FBI investigates hospice owner for overmedicating, Medicare fraud

A home healthcare and hospice agency owner reportedly instructed nurses to overdose four people in an attempt to maximize profits.

Brad Harris, an accountant and founder of Novus Health Care Services, told employees to increase a person’s medication to three or four times the maximum allowed, according to an FBI affidavit for a search warrant obtained by NBC-5, Dallas-Fort Worth.

The warrant, signed Feb. 3, said the FBI was investigating healthcare fraud, false statements relating to healthcare matters and obstruction of a criminal investigation into healthcare offenses. No charges have been filed against Harris or the Frisco, Texas-based company.

"As part of this scheme, Harris, who had no medical training or licenses, would direct his employed nurses to overdose hospice patients with palliative medications such as morphine to hasten death, and thereby minimize Novus' (paybacks) under the (aggregator) cap," according to the affidavit.

Harris allegedly instructed a nurse to administer overdoses to three patients and for another employee to increase a patient’s medication to four times the maximum allowed. Employees interviewed by FBI investigators said Harris would send text messages like, "You need to make this patient go bye-bye."

Harris is also said to have asked two executives to, "Find patients who would die within 24 hours" and made comments to the effect of "If this f—would just die," according to the affidavit.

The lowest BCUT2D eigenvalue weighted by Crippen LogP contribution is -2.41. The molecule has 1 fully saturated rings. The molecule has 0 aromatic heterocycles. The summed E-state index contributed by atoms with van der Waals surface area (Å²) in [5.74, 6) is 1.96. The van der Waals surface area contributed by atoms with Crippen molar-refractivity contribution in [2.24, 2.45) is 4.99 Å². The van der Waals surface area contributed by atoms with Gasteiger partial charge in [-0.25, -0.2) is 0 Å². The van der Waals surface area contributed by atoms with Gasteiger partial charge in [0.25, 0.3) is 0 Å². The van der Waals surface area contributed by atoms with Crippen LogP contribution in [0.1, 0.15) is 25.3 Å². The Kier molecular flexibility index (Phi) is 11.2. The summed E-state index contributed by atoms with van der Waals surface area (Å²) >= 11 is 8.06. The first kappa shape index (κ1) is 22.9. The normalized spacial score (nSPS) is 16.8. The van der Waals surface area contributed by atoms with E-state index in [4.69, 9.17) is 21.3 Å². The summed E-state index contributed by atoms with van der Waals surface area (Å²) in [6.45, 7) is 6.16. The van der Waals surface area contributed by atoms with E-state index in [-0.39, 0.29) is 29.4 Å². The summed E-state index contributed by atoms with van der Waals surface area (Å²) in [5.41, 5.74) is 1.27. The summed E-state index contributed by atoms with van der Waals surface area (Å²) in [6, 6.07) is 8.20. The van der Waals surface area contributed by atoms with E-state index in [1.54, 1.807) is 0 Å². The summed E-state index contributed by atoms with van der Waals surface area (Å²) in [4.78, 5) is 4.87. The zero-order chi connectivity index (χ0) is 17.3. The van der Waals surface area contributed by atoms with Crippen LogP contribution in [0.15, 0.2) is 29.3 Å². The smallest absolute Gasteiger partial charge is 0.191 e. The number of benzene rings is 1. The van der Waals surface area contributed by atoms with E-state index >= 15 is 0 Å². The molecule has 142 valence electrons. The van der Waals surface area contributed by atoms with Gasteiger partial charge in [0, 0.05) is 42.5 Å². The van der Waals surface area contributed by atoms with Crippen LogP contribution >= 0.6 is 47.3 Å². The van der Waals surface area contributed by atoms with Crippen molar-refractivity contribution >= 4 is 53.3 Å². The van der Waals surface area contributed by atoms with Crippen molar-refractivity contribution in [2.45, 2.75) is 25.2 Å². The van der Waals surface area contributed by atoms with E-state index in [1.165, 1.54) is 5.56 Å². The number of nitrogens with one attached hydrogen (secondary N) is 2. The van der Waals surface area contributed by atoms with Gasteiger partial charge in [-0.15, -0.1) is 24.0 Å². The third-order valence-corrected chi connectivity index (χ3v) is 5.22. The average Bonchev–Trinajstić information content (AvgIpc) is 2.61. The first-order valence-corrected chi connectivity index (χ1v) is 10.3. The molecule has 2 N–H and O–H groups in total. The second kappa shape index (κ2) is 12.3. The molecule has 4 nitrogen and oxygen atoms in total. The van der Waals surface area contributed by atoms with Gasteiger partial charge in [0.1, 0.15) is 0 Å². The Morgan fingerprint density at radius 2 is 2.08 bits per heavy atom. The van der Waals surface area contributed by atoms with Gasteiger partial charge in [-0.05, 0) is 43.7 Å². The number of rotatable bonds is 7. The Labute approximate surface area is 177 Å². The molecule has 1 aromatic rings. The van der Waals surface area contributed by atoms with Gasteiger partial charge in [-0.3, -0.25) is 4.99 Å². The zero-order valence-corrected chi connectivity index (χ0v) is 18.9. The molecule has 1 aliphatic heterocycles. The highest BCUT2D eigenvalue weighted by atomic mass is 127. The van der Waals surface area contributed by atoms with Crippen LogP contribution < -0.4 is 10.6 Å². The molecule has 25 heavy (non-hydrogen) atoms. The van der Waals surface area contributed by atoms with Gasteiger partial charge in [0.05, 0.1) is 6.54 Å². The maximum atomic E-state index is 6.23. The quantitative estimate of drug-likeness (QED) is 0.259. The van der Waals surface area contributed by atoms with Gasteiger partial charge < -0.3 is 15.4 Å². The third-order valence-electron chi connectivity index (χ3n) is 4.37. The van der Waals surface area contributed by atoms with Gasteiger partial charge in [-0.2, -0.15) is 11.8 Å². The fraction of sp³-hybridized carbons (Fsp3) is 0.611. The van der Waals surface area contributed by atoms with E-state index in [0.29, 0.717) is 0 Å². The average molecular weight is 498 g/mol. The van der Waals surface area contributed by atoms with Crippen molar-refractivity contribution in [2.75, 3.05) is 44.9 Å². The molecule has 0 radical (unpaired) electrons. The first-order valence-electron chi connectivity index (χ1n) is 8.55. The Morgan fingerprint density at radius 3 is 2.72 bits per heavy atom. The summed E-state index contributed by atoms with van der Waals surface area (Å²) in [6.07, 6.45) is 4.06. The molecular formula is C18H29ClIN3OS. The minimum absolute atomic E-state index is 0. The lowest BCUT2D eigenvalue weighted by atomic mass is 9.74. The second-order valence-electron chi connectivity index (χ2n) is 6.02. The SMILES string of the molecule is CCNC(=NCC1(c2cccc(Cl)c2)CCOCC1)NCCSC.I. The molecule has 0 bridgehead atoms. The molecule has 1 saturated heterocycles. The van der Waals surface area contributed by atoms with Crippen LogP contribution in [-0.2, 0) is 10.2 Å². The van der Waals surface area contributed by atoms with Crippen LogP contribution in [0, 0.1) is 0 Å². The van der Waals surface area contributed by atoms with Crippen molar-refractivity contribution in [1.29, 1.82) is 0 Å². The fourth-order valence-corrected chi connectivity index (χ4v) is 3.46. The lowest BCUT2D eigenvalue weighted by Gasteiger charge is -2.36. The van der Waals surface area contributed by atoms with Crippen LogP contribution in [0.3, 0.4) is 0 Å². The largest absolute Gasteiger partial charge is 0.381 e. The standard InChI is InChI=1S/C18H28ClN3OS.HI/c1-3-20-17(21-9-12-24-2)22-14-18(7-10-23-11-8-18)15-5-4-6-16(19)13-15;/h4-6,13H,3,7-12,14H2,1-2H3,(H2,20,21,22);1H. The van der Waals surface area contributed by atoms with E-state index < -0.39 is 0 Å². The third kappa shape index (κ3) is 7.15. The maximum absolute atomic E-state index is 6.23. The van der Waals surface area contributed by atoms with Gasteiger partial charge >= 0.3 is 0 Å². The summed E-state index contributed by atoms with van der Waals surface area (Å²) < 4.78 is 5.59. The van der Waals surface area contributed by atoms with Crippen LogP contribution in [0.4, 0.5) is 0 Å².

Another employee told the FBI that Harris himself chose the home healthcare patients who would be moved to hospice care. "He did this by having employees who were not doctors sign the certificates with the names of the doctors also employed by Novus," according to the affidavit. "If a patient was on hospice care for too long, Harris would direct the patient be moved back to home health, irrespective of whether the patient needed continued hospice care."

The FBI began investigating Novus in October 2014 for allegations that since 2012 the company recruited patients who did not qualify for services and charged the government for services not medically necessary, the NBC-5 story noted.

The search warrant required that a third-party data storage company turn over all of Novus emails and medical records. The FBI previously searched company offices Sept. 17, 2015, and seized 18 DVDs worth of the company's emails. Another 44 were subpoenaed from the attorney of a former unnamed executive.

The FBI is working with the Department of Health and Human Services' Inspector General's office.

Topics: Facility management , Finance , Leadership